|Chart of the Kings||King Omri - Biography||God's Judgment Regarding King Omri|
|Previous King: Zimri||Next King: Ahab|
Omri's rise to power was full of turbulence. He had been an army captain under King Elah. When Elah was murdered by Zimri, another of Elah's military leaders, Omri took decisive action to foil Zimri's conspiracy. After only 7 days, Zimri's cause was so hopeless that he took his own life.
At that point, yet another military figure, Tibni, having the support of half the population, tried to make himself king, launching a civil war that apparently lasted 4 years.1 But he was defeated and killed by Omri, who then became king.
Omri's outstanding achievement was the founding of Samaria, Israel's long-time capital. Omri recognized the need for a new and well-fortified capital city. The weakness of the previous capital, Tirzah, became obvious from the ease with which Omri had defeated Zimri, who made his last stand there.
So Omri bought a tract of real estate in the center of the land west of the Jordan River, about five miles west of Tirzah. He named it Samaria after the seller, Shemer. There he built a city, protected by a state of the art stone wall, capable of repelling any invasion for three years. This remained the capital of the northern kingdom for the rest of its history.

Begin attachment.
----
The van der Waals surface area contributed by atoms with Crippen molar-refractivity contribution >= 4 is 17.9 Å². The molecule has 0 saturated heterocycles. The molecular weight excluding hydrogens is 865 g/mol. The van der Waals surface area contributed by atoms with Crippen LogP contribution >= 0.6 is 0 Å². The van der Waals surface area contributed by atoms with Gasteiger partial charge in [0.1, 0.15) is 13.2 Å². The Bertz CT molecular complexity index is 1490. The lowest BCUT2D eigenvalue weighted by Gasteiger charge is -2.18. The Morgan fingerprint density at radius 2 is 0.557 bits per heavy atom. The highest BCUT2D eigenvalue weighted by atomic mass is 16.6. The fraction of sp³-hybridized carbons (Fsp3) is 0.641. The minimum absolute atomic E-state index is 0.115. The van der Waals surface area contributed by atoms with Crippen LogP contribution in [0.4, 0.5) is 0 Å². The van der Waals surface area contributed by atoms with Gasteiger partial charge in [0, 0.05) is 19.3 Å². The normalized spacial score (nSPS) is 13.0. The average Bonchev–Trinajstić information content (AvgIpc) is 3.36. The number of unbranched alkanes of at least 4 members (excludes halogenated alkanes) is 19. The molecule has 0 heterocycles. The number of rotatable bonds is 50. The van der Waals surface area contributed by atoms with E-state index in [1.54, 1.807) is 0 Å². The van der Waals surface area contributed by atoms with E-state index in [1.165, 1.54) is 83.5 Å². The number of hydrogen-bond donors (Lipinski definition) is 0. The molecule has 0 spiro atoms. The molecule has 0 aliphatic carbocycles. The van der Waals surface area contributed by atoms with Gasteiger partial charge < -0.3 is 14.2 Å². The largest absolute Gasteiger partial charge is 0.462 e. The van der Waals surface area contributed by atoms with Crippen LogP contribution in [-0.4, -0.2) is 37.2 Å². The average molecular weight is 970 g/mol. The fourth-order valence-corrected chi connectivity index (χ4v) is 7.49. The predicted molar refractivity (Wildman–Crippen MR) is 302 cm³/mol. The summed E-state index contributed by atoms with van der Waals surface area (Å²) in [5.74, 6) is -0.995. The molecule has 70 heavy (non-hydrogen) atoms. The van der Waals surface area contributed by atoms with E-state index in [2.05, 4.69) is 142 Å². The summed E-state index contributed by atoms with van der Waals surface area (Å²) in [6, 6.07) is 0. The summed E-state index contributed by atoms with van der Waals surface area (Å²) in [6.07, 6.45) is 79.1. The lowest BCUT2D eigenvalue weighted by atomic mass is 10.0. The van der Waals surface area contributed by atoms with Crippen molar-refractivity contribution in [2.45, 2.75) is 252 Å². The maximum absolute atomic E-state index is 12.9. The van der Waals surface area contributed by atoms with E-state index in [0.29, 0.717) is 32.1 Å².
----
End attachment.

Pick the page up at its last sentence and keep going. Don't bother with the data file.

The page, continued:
Omri's 12-year reign is characterized in scripture as a continuation of King Jeroboam's evil. Because of this devotion to evil, he lacked the LORD's support, and so in the later part of his reign, was unable to defend his nation against significant encroachments by Syria on Israel's territory and sovereignty.2
Omri passed his commitment to sin on to his heirs. The founder of a brief but influential dynasty, Omri was father to King Ahab, and grandfather to King Ahaziah, King Jehoram, and Judah's Queen Athaliah, all unsurpassed in evil. Omri's influence for evil was so pervasive and long-lasting that over 150 years later, the prophet Micah spoke of it in the present tense.3Where to read Omri's story: 1 Kings 16:16-28